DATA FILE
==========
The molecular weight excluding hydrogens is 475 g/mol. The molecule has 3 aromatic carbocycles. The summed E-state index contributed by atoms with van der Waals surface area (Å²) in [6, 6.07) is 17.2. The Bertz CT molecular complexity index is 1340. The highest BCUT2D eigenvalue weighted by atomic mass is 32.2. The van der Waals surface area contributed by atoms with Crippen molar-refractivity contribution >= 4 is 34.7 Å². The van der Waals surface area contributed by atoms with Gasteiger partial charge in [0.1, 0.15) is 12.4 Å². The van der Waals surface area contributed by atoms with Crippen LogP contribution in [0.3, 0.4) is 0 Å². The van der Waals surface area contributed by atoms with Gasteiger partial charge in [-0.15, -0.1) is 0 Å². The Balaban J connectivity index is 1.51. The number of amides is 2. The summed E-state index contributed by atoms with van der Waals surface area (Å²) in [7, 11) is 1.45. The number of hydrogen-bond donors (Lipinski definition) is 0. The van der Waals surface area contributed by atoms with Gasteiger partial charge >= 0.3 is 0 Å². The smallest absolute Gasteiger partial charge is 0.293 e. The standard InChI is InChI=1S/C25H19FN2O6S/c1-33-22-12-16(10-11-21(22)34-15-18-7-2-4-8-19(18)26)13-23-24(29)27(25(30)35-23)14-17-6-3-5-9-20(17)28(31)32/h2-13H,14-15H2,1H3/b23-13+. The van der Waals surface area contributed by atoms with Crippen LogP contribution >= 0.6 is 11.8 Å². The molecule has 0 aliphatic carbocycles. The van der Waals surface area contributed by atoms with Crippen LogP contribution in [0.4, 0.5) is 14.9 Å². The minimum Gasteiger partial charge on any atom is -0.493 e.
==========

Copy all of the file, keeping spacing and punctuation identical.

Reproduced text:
The molecular weight excluding hydrogens is 475 g/mol. The molecule has 3 aromatic carbocycles. The summed E-state index contributed by atoms with van der Waals surface area (Å²) in [6, 6.07) is 17.2. The Bertz CT molecular complexity index is 1340. The highest BCUT2D eigenvalue weighted by atomic mass is 32.2. The van der Waals surface area contributed by atoms with Crippen molar-refractivity contribution >= 4 is 34.7 Å². The van der Waals surface area contributed by atoms with Gasteiger partial charge in [0.1, 0.15) is 12.4 Å². The van der Waals surface area contributed by atoms with Crippen LogP contribution in [0.3, 0.4) is 0 Å². The van der Waals surface area contributed by atoms with Gasteiger partial charge in [-0.15, -0.1) is 0 Å². The Balaban J connectivity index is 1.51. The number of amides is 2. The summed E-state index contributed by atoms with van der Waals surface area (Å²) in [7, 11) is 1.45. The number of hydrogen-bond donors (Lipinski definition) is 0. The van der Waals surface area contributed by atoms with Gasteiger partial charge >= 0.3 is 0 Å². The smallest absolute Gasteiger partial charge is 0.293 e. The standard InChI is InChI=1S/C25H19FN2O6S/c1-33-22-12-16(10-11-21(22)34-15-18-7-2-4-8-19(18)26)13-23-24(29)27(25(30)35-23)14-17-6-3-5-9-20(17)28(31)32/h2-13H,14-15H2,1H3/b23-13+. The van der Waals surface area contributed by atoms with Crippen LogP contribution >= 0.6 is 11.8 Å². The molecule has 0 aliphatic carbocycles. The van der Waals surface area contributed by atoms with Crippen LogP contribution in [0.4, 0.5) is 14.9 Å². The minimum Gasteiger partial charge on any atom is -0.493 e.